There’s a decision parents will face this school year and it will be more challenging than assisting with complex homework assignments: Is your child sick enough to stay home from school or well enough to make it through a day of class work?
Unfortunately, there is no easy answer to this debate. On one hand, moms and dads don’t want to take their child to the doctor for every sniffle and booger. On the other, no one wants to wait so long that an illness becomes serious or progresses into a health crisis.
Caretakers must consider how taking time off to care for a sick child might affect their job, whether the illness might ease or exacerbate during the day, and how the child’s school might handle the situation.
So what’s a parent or school administrator to do?
First, you should have an idea about the rules, whether from the perspective of the state, district or individual school. The American Academy of Pediatrics also offers tips for families on their website HealthyChildcare.org. According to the AAP, “Different states have different rules about when a sick child should be kept out of child care or school. Child care centers or homes within the state may have additional rules. Sadly, most of the state guidelines are not very detailed and may not be based on medical facts.”
The AAP suggests that parents keep two questions in mind: “Does the child’s illness keep him or her from comfortably taking part in activities?” Or, “does the sick child need more care than the staff can give without affecting the health and safety of other children?”
“If the answer to either of these questions is “yes,” then your kiddo should not go to child care or school,” the website says.
Caregivers and teachers should also consider these questions. If a parent sends a sick kid to child care or school, the caregiver or teacher may not let the child stay.
A third question the AAP asks: “Could other children get sick from being near my child?”
“Most common illnesses, like a cold, are not really harmful,” says the site. “Other children can catch illnesses before, during or after your child is sick. Making a sick child stay home may not really prevent other children from getting sick.”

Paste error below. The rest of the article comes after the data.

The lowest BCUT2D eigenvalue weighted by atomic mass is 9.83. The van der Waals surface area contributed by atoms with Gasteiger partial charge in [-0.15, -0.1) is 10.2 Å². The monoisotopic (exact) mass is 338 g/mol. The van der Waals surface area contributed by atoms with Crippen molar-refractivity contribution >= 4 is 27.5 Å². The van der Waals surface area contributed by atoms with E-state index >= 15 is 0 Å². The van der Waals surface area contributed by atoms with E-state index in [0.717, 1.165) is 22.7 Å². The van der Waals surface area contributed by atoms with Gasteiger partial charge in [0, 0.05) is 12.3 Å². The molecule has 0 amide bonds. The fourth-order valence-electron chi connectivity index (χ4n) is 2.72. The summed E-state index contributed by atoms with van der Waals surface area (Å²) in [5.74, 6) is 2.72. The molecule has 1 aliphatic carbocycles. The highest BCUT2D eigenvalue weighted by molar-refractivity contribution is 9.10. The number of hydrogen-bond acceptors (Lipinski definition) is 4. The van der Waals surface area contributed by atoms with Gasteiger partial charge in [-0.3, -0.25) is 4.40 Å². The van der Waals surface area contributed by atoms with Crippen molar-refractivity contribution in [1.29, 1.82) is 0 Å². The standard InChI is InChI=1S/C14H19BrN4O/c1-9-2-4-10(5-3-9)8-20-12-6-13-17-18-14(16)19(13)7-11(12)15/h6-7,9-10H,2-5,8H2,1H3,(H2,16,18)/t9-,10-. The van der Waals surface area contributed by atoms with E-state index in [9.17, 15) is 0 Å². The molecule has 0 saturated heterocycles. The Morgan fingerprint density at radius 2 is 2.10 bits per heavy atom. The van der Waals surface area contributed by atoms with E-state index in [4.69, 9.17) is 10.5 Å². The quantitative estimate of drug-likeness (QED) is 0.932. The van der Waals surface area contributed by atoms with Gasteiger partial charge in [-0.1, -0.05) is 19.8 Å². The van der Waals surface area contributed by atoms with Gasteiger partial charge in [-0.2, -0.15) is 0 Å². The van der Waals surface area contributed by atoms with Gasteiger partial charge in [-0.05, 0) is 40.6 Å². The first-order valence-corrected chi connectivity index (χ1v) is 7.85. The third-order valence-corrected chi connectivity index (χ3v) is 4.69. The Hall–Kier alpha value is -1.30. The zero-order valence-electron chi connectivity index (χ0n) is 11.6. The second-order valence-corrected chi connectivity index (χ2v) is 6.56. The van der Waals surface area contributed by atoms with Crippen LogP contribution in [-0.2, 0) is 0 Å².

“The family should ask questions like those above and make a decision based on what they see at the time. For example, a tummy ache could be the beginning of vomiting and diarrhea (for which a child should not attend school). Tummy aches can also mean that a child is nervous about school, which shouldn’t prevent attendance. If a child is nervous about school, experts suggest that the child go to school, and the family talk to a doctor or teacher about what is making the child nervous.”
With a little guidance and the following two checklists, the sick kid decisions may be just a little bit easier this fall.
If my child stays home from school, do they have to see the doctor?
It depends. From a mom or dad’s perspective, follow your gut. Pediatricians and the AAP will tell you that the biggest things to watch out for are:
- Whether the child is acting like himself or herself
- If he or she is able to keep up normal fluid intake and having normal urine output
- Vomiting and diarrhea that lasts for more than a 24 hours in a child of any age, or bloody diarrhea
- Rash, especially if there is also a fever
- Any cough or cold that does not get better in several days, or a cold that gets worse and is accompanied by a fever
- Cuts that might need stitches
- Limping or inability to move an arm or leg
- Ear pain with fever, lack of sleeping or acting ill, or ear drainage
- Severe sore throat or problems swallowing
- Sharp or persistent pains in the abdomen or stomach
- Pain that gets worse or does not go away after several hours
- Fever and repeated vomiting at the same time
- Blood in the urine
When do I seek emergency care?
Arkansas Children’s Hospital advises that parents call 911 or the appropriate local emergency number for any severely ill or injured child, or if an infant or child has any of the following:
- Bleeding that does not stop with direct pressure over the wound
- Suspected poisoning (Call the Poison Help line at 1-800-222-1222)
- Seizures (rhythmic jerking and loss of consciousness)
- Trouble breathing
- Skin or lips that look blue, purple or gray
- Neck stiffness or rash with fever
- Head injury with loss of consciousness, confusion, vomiting, or poor skin color
- Sudden lack of energy or inability to move
- Unconsciousness or lack of response
- Acting strangely or becoming more withdrawn and less alert
- A cut or burn that is large, deep or involves the head, chest, abdomen, hands, groin or face
For more information, visit www.HealthyChildcare.org.
Susan Sullivan Demirel is an MD with Arkansas Children’s Hospital and University of Arkansas for Medical Sciences.